The deals, signed at the Latin American Aerospace and Defense Exhibition LAAS 2011 this month in Rio de Janeiro, underline the Israeli defense industry's new focus on opening up the Latin American arms market.
Elbit didn't disclose the value of the contract between its Brazilian subsidiary, AEL Sistemas, and Embraer Defense and Security but the deal to develop, manufacture and market Elbit's Hermes 450 UAV is expected to catapult the Israeli outfit into the regional defense market.
Even before that deal, Elbit had made its mark in Brazil, secured two large defense contracts, including one in January 2010 to supply Hermes 450 surveillance drones to the Brazilian air force.
The Israeli business daily Globes reported that Embraer has a long-standing relationship with AEL, which supplies the avionics for Embraer's EMB-312 Super Tucano light attack/advanced trainer aircraft and for the F-5M jets Embraer is upgrading for the Brazilian air force.
"We woke up late to globalization and there's now a need to close gaps and even get ahead of competitors," declared Itzhak Nissan, chief executive officer of Israel Aerospace Industries, state-owned flagship of Israel's defense industry.
"We can do this thanks to our portfolio of products in various fields, including satellites, UAVs, missiles and planes."
IAI unveiled its new intelligence-gathering and observation vehicle, which can travel across difficult terrain, at the Brazilian expo. The vehicle was jointly developed by IAI subsidiary Elta and Brazil's Tac Motors.
Another Israeli defense major, Rafael Advanced Defense Systems was also at LAAD 2011 and its main display was its Tamir interceptor missile used in the Iran Dome air-defense system. Iron Dome made its combat debut against Hamas rockets unleashed on southern Israel in March.
In recent years, Latin America has emerged as a major defense spender, the Stockholm International Peace Research Institute, which monitors global defense spending, reported in a recent study.
The increase in Latin American defense expenditure in real terms was 5.8 percent in 2010, compared to 5.2 percent for Africa, 2.8 percent for North America and 2.5 percent for the Middle East.
SIPRI said this was due to the strong economic growth Latin America, particularly Brazil and Chile, has experienced in recent years, even though there are no major conflicts in the region.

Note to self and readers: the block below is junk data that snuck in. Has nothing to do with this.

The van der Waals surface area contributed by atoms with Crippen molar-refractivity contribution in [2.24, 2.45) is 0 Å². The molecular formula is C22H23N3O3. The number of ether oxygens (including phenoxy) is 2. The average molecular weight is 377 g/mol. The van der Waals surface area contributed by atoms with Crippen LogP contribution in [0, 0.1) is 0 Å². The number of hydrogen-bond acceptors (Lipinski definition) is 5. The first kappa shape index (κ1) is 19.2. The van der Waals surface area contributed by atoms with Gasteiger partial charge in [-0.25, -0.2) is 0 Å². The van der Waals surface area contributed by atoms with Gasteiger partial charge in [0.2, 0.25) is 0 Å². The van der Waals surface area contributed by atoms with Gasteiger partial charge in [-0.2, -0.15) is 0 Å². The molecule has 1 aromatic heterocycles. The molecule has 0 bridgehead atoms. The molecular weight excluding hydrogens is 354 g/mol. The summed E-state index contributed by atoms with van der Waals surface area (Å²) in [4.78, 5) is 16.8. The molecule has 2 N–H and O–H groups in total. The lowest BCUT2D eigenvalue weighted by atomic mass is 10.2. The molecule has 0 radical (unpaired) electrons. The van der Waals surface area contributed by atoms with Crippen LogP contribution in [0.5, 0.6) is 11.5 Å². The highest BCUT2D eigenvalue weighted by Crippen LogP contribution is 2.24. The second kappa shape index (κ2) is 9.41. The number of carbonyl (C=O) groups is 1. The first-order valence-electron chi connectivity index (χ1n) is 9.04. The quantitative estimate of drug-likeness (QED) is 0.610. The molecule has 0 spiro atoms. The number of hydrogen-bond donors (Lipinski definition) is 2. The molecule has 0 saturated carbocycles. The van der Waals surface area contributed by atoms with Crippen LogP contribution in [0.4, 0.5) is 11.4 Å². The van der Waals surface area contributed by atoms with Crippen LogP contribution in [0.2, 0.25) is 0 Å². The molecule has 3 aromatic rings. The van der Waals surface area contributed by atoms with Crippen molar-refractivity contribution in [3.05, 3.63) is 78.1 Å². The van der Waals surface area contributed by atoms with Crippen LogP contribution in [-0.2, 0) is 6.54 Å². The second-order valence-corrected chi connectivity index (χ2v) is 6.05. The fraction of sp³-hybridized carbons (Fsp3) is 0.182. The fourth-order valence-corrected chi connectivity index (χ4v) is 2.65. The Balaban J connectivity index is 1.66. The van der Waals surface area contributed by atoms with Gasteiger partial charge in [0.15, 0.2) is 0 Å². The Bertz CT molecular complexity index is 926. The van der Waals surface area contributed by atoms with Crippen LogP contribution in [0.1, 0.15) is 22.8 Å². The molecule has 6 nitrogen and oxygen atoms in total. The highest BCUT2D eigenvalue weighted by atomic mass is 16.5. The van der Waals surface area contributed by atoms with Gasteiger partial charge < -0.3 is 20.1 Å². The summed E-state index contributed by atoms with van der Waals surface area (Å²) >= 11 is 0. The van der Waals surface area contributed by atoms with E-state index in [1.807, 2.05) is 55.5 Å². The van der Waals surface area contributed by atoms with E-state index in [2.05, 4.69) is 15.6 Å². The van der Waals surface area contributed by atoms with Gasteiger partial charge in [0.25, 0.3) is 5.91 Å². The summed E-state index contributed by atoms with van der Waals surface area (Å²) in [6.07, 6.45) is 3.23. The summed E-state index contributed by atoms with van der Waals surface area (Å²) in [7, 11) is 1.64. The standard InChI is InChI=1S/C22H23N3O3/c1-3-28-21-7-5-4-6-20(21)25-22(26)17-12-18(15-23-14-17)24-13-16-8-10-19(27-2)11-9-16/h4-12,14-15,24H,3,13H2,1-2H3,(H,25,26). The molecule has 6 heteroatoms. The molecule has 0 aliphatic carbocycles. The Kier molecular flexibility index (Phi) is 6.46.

Globes reported April 7 that Israel's military exports in 2010 exceeded $7.3 billion, according to provisional figures from defense companies.
That's expected to hit $7.4 billion when the final tally is completed, equaling the all-time high recorded in 2009, Defense Ministry officials said.
Israel's military exports have been rising steadily over the last five years. But Defense Ministry officials caution that trend is likely to be reversed in the years ahead because of stiff defense budget cutbacks in Europe and other factors.
So the increased focus on Latin America is intended to compensate for the anticipated downturn in exports.
Nissan of IAI observed that Brazil in particular has opened for Israel because of "new understandings."
In 2010, Brazil signed a confidentiality agreement with Israel guaranteeing that it won't transfer classified technology to third parties. That opened the door for Israeli companies to offer some of their most advanced systems.
"The new understandings … will enable Israeli companies to offer products which were previously forbidden," Nissan said.
"Whereas for years, business ties amounted to sales of specific, unclassified technologies, Israeli industry can now offer a much broader range of products to Brazil, creating a real dimension of worthwhile contracts with this market."
Israeli defense firms, many of them state-owned, and private security companies have been dealing with Central and South America since the 1970s. Some of these firms have maintained sales of around $500 million annually to Brazil, The Jerusalem Post reported.
In May 2010, IAI won a $350 million contract to supply Brazil's federal police force with long-range Heron unmanned aerial vehicles. IAI has a $150 million contract, signed in late 2007, to upgrade the Colombian air force's 24 IAI-built Kfir fighter jets and supply additional aircraft.
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